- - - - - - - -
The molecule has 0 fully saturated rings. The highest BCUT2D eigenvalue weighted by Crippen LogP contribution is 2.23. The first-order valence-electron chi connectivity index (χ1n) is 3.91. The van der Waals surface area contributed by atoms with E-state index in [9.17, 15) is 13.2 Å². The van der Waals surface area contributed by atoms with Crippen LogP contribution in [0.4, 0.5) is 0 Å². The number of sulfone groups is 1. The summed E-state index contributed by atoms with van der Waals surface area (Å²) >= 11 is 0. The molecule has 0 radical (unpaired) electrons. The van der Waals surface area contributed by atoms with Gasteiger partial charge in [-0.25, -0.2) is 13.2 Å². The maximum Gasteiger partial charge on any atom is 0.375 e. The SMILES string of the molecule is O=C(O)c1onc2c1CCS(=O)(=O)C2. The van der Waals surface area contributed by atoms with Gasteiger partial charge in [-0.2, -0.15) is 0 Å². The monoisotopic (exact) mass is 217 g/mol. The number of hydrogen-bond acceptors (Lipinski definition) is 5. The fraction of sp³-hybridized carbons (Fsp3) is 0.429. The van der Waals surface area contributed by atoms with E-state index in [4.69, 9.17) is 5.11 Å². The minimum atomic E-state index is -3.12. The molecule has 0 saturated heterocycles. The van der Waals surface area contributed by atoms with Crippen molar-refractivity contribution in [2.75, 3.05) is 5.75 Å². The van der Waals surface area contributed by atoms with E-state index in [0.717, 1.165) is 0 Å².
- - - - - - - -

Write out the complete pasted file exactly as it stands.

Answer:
The molecule has 0 fully saturated rings. The highest BCUT2D eigenvalue weighted by Crippen LogP contribution is 2.23. The first-order valence-electron chi connectivity index (χ1n) is 3.91. The van der Waals surface area contributed by atoms with E-state index in [9.17, 15) is 13.2 Å². The van der Waals surface area contributed by atoms with Crippen LogP contribution in [0.4, 0.5) is 0 Å². The number of sulfone groups is 1. The summed E-state index contributed by atoms with van der Waals surface area (Å²) >= 11 is 0. The molecule has 0 radical (unpaired) electrons. The van der Waals surface area contributed by atoms with Gasteiger partial charge in [-0.25, -0.2) is 13.2 Å². The maximum Gasteiger partial charge on any atom is 0.375 e. The SMILES string of the molecule is O=C(O)c1onc2c1CCS(=O)(=O)C2. The van der Waals surface area contributed by atoms with Gasteiger partial charge in [-0.2, -0.15) is 0 Å². The monoisotopic (exact) mass is 217 g/mol. The number of hydrogen-bond acceptors (Lipinski definition) is 5. The fraction of sp³-hybridized carbons (Fsp3) is 0.429. The van der Waals surface area contributed by atoms with E-state index in [4.69, 9.17) is 5.11 Å². The minimum atomic E-state index is -3.12. The molecule has 0 saturated heterocycles. The van der Waals surface area contributed by atoms with Crippen molar-refractivity contribution in [2.75, 3.05) is 5.75 Å². The van der Waals surface area contributed by atoms with E-state index in [0.717, 1.165) is 0 Å².